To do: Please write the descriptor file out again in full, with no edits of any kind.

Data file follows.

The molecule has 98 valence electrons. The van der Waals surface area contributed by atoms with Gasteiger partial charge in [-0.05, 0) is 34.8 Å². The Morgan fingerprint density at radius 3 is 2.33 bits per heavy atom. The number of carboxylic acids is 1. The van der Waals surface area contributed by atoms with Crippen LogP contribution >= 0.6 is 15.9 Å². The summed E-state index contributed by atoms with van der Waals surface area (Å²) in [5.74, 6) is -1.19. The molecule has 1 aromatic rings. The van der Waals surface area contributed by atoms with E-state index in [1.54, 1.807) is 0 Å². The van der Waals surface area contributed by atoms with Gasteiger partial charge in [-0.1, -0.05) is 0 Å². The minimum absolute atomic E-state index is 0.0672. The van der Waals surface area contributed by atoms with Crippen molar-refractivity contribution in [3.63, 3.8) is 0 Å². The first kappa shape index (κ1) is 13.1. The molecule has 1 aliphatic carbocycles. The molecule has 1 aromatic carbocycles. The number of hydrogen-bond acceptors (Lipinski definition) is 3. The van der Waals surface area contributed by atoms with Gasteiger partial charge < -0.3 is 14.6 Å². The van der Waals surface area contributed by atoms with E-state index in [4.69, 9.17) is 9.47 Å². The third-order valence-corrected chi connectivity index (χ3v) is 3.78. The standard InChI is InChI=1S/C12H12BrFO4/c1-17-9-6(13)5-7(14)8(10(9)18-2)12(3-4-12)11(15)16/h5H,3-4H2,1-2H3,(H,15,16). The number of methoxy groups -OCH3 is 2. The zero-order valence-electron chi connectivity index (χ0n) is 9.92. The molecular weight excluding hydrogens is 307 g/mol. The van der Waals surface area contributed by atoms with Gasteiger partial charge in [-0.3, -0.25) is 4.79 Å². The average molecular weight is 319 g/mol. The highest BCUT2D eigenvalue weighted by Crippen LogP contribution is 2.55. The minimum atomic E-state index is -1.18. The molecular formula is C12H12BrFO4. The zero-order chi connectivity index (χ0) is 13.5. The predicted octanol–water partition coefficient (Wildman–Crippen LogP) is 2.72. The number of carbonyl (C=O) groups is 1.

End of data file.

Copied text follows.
The molecule has 98 valence electrons. The van der Waals surface area contributed by atoms with Gasteiger partial charge in [-0.05, 0) is 34.8 Å². The Morgan fingerprint density at radius 3 is 2.33 bits per heavy atom. The number of carboxylic acids is 1. The van der Waals surface area contributed by atoms with Crippen LogP contribution >= 0.6 is 15.9 Å². The summed E-state index contributed by atoms with van der Waals surface area (Å²) in [5.74, 6) is -1.19. The molecule has 1 aromatic rings. The van der Waals surface area contributed by atoms with E-state index in [1.54, 1.807) is 0 Å². The van der Waals surface area contributed by atoms with Gasteiger partial charge in [-0.1, -0.05) is 0 Å². The minimum absolute atomic E-state index is 0.0672. The van der Waals surface area contributed by atoms with Crippen molar-refractivity contribution in [3.63, 3.8) is 0 Å². The first kappa shape index (κ1) is 13.1. The molecule has 1 aliphatic carbocycles. The molecule has 1 aromatic carbocycles. The number of hydrogen-bond acceptors (Lipinski definition) is 3. The van der Waals surface area contributed by atoms with Gasteiger partial charge < -0.3 is 14.6 Å². The van der Waals surface area contributed by atoms with E-state index in [4.69, 9.17) is 9.47 Å². The third-order valence-corrected chi connectivity index (χ3v) is 3.78. The standard InChI is InChI=1S/C12H12BrFO4/c1-17-9-6(13)5-7(14)8(10(9)18-2)12(3-4-12)11(15)16/h5H,3-4H2,1-2H3,(H,15,16). The number of methoxy groups -OCH3 is 2. The zero-order valence-electron chi connectivity index (χ0n) is 9.92. The molecular weight excluding hydrogens is 307 g/mol. The van der Waals surface area contributed by atoms with Gasteiger partial charge in [-0.3, -0.25) is 4.79 Å². The average molecular weight is 319 g/mol. The highest BCUT2D eigenvalue weighted by Crippen LogP contribution is 2.55. The minimum atomic E-state index is -1.18. The molecular formula is C12H12BrFO4. The zero-order chi connectivity index (χ0) is 13.5. The predicted octanol–water partition coefficient (Wildman–Crippen LogP) is 2.72. The number of carbonyl (C=O) groups is 1.